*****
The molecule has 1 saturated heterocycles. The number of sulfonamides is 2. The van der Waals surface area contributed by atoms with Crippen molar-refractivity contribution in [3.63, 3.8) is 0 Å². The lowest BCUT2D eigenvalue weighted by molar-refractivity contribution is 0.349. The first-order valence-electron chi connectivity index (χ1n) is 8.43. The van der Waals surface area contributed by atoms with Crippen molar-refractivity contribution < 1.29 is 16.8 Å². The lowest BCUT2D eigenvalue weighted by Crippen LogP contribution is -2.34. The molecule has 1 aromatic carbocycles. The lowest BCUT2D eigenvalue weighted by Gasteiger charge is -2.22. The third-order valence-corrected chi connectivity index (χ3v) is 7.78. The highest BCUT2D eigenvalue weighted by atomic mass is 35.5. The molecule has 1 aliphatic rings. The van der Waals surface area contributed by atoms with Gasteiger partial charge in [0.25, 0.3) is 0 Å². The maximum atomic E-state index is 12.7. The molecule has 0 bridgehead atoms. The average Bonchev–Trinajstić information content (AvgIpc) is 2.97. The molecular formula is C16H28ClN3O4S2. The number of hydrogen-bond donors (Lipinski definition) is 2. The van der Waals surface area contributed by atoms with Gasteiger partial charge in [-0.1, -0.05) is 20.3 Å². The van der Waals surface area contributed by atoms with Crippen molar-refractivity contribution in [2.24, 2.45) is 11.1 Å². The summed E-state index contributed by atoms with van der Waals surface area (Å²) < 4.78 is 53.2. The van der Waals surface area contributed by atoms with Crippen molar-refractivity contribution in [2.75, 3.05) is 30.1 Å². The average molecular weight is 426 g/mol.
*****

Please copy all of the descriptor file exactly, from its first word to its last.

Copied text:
The molecule has 1 saturated heterocycles. The number of sulfonamides is 2. The van der Waals surface area contributed by atoms with Crippen molar-refractivity contribution in [3.63, 3.8) is 0 Å². The lowest BCUT2D eigenvalue weighted by molar-refractivity contribution is 0.349. The first-order valence-electron chi connectivity index (χ1n) is 8.43. The van der Waals surface area contributed by atoms with Crippen molar-refractivity contribution < 1.29 is 16.8 Å². The lowest BCUT2D eigenvalue weighted by Crippen LogP contribution is -2.34. The molecule has 1 aromatic carbocycles. The lowest BCUT2D eigenvalue weighted by Gasteiger charge is -2.22. The third-order valence-corrected chi connectivity index (χ3v) is 7.78. The highest BCUT2D eigenvalue weighted by atomic mass is 35.5. The molecule has 1 aliphatic rings. The van der Waals surface area contributed by atoms with Gasteiger partial charge in [0.25, 0.3) is 0 Å². The maximum atomic E-state index is 12.7. The molecule has 0 bridgehead atoms. The average Bonchev–Trinajstić information content (AvgIpc) is 2.97. The molecular formula is C16H28ClN3O4S2. The number of hydrogen-bond donors (Lipinski definition) is 2. The van der Waals surface area contributed by atoms with Gasteiger partial charge in [-0.1, -0.05) is 20.3 Å². The van der Waals surface area contributed by atoms with Crippen molar-refractivity contribution in [2.24, 2.45) is 11.1 Å². The summed E-state index contributed by atoms with van der Waals surface area (Å²) < 4.78 is 53.2. The van der Waals surface area contributed by atoms with Crippen molar-refractivity contribution in [2.75, 3.05) is 30.1 Å². The average molecular weight is 426 g/mol.